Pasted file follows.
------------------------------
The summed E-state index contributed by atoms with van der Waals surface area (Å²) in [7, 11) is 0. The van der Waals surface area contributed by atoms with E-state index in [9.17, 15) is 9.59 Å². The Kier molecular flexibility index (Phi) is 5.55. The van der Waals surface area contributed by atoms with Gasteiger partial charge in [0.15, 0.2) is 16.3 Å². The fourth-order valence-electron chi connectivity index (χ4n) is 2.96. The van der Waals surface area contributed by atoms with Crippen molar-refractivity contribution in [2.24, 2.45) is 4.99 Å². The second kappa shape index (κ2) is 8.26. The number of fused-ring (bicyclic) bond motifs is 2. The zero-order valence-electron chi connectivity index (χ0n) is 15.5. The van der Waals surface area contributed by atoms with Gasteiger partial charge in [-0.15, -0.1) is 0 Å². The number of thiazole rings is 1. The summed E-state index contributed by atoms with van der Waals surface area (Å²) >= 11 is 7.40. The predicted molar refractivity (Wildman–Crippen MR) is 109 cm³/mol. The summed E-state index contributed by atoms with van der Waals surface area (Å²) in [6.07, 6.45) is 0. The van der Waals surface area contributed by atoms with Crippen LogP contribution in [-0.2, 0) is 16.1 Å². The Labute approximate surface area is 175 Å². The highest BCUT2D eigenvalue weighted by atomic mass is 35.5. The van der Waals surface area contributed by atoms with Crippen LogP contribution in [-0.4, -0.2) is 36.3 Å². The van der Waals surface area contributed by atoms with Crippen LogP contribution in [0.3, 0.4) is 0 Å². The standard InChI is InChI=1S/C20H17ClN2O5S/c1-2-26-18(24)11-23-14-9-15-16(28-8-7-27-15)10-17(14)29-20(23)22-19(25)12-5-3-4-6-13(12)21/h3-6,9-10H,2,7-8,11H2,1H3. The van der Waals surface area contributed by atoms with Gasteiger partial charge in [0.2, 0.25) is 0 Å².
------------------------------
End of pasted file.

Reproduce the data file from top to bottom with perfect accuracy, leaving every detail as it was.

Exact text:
The summed E-state index contributed by atoms with van der Waals surface area (Å²) in [7, 11) is 0. The van der Waals surface area contributed by atoms with E-state index in [9.17, 15) is 9.59 Å². The Kier molecular flexibility index (Phi) is 5.55. The van der Waals surface area contributed by atoms with Gasteiger partial charge in [0.15, 0.2) is 16.3 Å². The fourth-order valence-electron chi connectivity index (χ4n) is 2.96. The van der Waals surface area contributed by atoms with Crippen molar-refractivity contribution in [2.24, 2.45) is 4.99 Å². The second kappa shape index (κ2) is 8.26. The number of fused-ring (bicyclic) bond motifs is 2. The zero-order valence-electron chi connectivity index (χ0n) is 15.5. The van der Waals surface area contributed by atoms with Gasteiger partial charge in [-0.15, -0.1) is 0 Å². The number of thiazole rings is 1. The summed E-state index contributed by atoms with van der Waals surface area (Å²) >= 11 is 7.40. The predicted molar refractivity (Wildman–Crippen MR) is 109 cm³/mol. The summed E-state index contributed by atoms with van der Waals surface area (Å²) in [6.07, 6.45) is 0. The van der Waals surface area contributed by atoms with Crippen LogP contribution in [-0.2, 0) is 16.1 Å². The Labute approximate surface area is 175 Å². The highest BCUT2D eigenvalue weighted by atomic mass is 35.5. The van der Waals surface area contributed by atoms with Crippen LogP contribution in [-0.4, -0.2) is 36.3 Å². The van der Waals surface area contributed by atoms with Crippen LogP contribution in [0.3, 0.4) is 0 Å². The standard InChI is InChI=1S/C20H17ClN2O5S/c1-2-26-18(24)11-23-14-9-15-16(28-8-7-27-15)10-17(14)29-20(23)22-19(25)12-5-3-4-6-13(12)21/h3-6,9-10H,2,7-8,11H2,1H3. The van der Waals surface area contributed by atoms with Gasteiger partial charge in [0.2, 0.25) is 0 Å².